He produces completely engaging novels and short stories at an unexpected pace, giving his readers a little something to enjoy every few months.  That’s smart and prolific.  The dialogue in the books is clever.  The mythology is well-researched and thoroughly developed, with enough explained to the reader to make everything believable.  The characters and their relationships are also well-formed and delightful.  Smart, smart, smart.

Mr. Hearne shares A LOT with his fans through his blog and social media.  He posts updates on his writing, inside perspectives on getting published, and simply goofy thoughts and memes.  He actually responds to fans.  Online, his personality is always positive.  I was lucky to have Mr. Hearne include Charlotte on his summer book tour, which he arranged and paid for on his own.  He was exceedingly kind in person.  He patiently answered all sorts of questions and frankly explained the work that went in to writing and publishing his books.  He was funny, quick, grateful, and gracious.  Totally nice.

Me and Kevin Hearne at Park Road Books
That’s me with Kevin Hearne, super-cool author of the Iron Druid Chronicles! I should have held the book up so it showed the cover. Guess I was too excited.

Earlier I made my case preferring his work to others; allow me to balance the scales a little.  The IDC are not as literary as Neil Gaiman’s books.  They sure are entertaining, though.  Don’t let anything here mislead you to believe these are silly stories.  Obviously a lot of care goes into crafting the books and the characters.  Perhaps it is his experience as a teacher, but there is a lot to be learned from his books, too, and not only about the various pantheons and cultures.  I find a moral or two or at least some applicable wisdom in each of the Iron Druid books.  That’s smart, prolific, AND nice.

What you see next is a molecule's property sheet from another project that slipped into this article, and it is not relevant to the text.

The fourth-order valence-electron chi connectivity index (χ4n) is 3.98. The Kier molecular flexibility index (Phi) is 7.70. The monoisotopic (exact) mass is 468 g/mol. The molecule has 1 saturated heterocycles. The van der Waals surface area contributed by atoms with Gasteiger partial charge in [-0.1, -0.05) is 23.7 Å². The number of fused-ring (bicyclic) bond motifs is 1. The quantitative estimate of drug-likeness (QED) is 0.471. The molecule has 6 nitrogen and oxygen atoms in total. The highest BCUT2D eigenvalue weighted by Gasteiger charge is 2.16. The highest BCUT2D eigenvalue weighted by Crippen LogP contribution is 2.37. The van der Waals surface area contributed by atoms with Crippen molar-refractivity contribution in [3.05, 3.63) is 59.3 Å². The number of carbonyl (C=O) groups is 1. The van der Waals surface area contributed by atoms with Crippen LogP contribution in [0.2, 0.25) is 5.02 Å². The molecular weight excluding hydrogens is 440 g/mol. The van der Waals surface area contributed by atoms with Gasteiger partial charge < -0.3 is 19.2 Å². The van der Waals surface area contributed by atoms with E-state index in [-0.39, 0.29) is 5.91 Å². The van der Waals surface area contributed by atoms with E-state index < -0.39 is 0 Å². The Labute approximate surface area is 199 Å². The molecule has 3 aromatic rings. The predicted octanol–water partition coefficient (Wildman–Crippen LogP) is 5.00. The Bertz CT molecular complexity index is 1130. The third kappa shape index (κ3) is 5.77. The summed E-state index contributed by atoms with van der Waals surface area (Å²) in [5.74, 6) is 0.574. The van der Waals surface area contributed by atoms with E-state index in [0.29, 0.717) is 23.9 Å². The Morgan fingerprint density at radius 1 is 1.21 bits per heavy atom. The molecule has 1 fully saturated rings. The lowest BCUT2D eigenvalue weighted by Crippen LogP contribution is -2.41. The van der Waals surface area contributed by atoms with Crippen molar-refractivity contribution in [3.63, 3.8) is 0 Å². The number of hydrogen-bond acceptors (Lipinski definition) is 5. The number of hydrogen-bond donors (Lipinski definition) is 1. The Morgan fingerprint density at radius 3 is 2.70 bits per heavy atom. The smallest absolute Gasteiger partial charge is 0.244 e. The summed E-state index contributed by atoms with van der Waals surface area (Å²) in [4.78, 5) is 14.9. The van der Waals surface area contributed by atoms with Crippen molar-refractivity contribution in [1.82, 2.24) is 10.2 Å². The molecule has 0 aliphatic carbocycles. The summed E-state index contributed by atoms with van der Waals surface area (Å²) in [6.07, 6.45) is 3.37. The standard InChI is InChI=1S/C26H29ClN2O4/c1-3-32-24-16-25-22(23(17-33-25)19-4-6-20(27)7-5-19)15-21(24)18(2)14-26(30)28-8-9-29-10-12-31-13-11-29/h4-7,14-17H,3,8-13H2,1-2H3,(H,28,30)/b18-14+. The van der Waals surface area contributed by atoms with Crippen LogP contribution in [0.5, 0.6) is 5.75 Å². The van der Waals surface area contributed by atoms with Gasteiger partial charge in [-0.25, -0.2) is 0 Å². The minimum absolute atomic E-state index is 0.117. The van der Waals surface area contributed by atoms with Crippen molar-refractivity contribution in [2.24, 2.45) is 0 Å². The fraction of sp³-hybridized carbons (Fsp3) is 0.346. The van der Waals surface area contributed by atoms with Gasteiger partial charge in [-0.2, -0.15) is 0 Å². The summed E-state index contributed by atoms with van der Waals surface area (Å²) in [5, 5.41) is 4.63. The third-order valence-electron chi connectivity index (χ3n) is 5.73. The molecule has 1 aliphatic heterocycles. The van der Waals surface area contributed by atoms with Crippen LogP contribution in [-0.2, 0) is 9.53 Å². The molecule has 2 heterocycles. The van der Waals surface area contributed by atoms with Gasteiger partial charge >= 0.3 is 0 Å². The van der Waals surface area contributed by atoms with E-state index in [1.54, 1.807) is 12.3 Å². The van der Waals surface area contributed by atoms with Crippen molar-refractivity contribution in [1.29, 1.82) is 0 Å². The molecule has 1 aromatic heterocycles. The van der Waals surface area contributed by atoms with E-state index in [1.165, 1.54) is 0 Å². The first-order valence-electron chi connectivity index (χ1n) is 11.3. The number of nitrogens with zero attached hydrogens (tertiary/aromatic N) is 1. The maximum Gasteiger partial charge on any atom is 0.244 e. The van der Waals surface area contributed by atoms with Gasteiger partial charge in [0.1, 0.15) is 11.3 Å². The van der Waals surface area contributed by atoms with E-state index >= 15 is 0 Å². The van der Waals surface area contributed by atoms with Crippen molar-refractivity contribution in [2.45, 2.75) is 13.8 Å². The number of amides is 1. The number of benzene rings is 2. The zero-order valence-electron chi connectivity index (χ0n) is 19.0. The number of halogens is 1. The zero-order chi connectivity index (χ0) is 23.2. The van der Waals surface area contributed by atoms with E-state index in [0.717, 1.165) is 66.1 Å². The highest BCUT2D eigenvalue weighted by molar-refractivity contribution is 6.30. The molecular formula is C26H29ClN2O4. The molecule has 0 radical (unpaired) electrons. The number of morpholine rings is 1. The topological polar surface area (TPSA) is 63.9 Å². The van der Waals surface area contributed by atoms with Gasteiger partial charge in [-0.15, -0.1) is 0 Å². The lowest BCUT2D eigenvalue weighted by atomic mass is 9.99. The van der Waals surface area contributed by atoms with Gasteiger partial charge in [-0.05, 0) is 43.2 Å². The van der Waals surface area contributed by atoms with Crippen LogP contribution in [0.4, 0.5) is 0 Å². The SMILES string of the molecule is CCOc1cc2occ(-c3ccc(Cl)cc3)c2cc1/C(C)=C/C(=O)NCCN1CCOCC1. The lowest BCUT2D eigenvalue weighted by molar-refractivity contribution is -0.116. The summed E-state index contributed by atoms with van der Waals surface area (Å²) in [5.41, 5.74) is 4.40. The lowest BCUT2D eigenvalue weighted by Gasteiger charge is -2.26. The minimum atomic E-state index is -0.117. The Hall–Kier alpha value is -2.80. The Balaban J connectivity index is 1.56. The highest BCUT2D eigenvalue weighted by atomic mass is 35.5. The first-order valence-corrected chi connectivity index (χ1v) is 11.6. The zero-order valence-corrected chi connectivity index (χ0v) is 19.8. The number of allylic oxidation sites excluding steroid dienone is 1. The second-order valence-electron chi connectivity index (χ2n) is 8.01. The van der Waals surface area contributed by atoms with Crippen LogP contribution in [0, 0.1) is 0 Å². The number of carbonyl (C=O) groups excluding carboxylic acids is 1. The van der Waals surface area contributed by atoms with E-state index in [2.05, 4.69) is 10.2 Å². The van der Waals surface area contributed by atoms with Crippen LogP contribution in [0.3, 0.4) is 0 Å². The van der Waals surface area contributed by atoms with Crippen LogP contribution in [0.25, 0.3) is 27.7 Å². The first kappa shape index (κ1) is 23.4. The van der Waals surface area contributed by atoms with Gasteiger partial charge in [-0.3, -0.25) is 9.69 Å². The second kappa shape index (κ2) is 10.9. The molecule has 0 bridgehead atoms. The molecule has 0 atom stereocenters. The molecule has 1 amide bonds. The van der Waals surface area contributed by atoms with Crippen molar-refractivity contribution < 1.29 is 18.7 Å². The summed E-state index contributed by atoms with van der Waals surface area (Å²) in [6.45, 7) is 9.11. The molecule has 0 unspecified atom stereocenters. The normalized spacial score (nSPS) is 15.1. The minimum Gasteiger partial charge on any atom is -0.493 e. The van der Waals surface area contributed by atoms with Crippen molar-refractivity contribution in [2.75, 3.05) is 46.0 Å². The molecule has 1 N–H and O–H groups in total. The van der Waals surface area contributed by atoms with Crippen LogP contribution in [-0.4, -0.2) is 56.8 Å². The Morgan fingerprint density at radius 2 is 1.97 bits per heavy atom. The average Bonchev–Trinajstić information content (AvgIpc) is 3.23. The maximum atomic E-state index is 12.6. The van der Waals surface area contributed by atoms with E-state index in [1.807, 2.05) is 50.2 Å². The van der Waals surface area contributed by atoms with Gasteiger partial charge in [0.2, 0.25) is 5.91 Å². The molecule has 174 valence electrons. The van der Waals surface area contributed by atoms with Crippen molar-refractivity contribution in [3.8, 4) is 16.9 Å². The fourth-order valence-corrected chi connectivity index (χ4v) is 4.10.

Truth is, it was while reading the first three Iron Druid books that I decided to get serious and write a novel.  I’d been working on an idea for a couple of years, and the Iron Druid Chronicles proved to me a UF series could successfully have the mix of humor, action, emotion and history I wanted to include.  Kevin Hearne continues to be an inspiration, and I thank him for it.

Hexed by Kevin Hearne

Hexed (Iron Druid Chronicles, #2)Hexed by Kevin Hearne
My rating: 5 of 5 stars

Even better and more fun than the first Iron Druid book. I like how the author mixes up the action so the story isn’t just following a linear outline from one point to the next. The different episodes could almost be individual short stories, but crafting them together, despite the fantasy setting, make the way things unfold more realistic. Some scenes overlap from the first book, others clearly set things up for future stories, including the next one, obviously. Hearne’s cast of supporting characters is broad and enjoyable, from the old Irish widow to the book store employees to the witches, vampire, werewolves, and gods. I wasn’t sure at first how I felt about Hearne’s including Christian figures like The Virgin as mythical beings, but I believe the point he is making (similar to Neil Gaiman’s) is that it’s the faith of believers that create such beings, and if I as a reader have no issue with a fictional Coyote or Brighid, an educated reader like myself should also appreciate a fictional Virgin or Jesus.